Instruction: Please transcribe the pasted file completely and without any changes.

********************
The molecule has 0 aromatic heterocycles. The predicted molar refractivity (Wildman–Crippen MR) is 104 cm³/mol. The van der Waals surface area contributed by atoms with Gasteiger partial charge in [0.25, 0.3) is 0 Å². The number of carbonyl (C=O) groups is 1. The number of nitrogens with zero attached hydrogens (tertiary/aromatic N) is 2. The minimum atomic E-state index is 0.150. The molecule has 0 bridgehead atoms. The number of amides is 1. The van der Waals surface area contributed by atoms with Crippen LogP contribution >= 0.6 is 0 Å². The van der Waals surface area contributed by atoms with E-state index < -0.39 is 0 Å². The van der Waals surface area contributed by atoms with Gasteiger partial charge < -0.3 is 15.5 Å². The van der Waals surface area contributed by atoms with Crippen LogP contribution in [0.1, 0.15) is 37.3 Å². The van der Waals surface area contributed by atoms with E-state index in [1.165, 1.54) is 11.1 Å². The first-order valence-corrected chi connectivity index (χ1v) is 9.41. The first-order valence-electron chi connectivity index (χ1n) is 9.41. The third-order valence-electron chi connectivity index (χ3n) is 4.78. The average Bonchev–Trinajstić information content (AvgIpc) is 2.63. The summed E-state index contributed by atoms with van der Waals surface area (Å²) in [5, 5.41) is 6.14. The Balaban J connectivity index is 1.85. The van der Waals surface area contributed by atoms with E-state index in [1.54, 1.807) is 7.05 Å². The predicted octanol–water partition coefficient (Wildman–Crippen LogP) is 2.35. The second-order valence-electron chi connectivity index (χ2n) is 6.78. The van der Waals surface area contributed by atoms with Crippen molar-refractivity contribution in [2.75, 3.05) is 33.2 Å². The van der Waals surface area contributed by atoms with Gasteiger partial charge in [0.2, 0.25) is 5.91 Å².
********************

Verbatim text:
The molecule has 0 aromatic heterocycles. The predicted molar refractivity (Wildman–Crippen MR) is 104 cm³/mol. The van der Waals surface area contributed by atoms with Gasteiger partial charge in [0.25, 0.3) is 0 Å². The number of carbonyl (C=O) groups is 1. The number of nitrogens with zero attached hydrogens (tertiary/aromatic N) is 2. The minimum atomic E-state index is 0.150. The molecule has 0 bridgehead atoms. The number of amides is 1. The van der Waals surface area contributed by atoms with Crippen LogP contribution >= 0.6 is 0 Å². The van der Waals surface area contributed by atoms with E-state index < -0.39 is 0 Å². The van der Waals surface area contributed by atoms with Gasteiger partial charge < -0.3 is 15.5 Å². The van der Waals surface area contributed by atoms with Crippen LogP contribution in [0.1, 0.15) is 37.3 Å². The van der Waals surface area contributed by atoms with E-state index in [1.165, 1.54) is 11.1 Å². The first-order valence-corrected chi connectivity index (χ1v) is 9.41. The first-order valence-electron chi connectivity index (χ1n) is 9.41. The third-order valence-electron chi connectivity index (χ3n) is 4.78. The average Bonchev–Trinajstić information content (AvgIpc) is 2.63. The summed E-state index contributed by atoms with van der Waals surface area (Å²) in [5, 5.41) is 6.14. The Balaban J connectivity index is 1.85. The van der Waals surface area contributed by atoms with E-state index in [1.54, 1.807) is 7.05 Å². The predicted octanol–water partition coefficient (Wildman–Crippen LogP) is 2.35. The second-order valence-electron chi connectivity index (χ2n) is 6.78. The van der Waals surface area contributed by atoms with Crippen molar-refractivity contribution in [2.75, 3.05) is 33.2 Å². The van der Waals surface area contributed by atoms with Gasteiger partial charge in [0.2, 0.25) is 5.91 Å².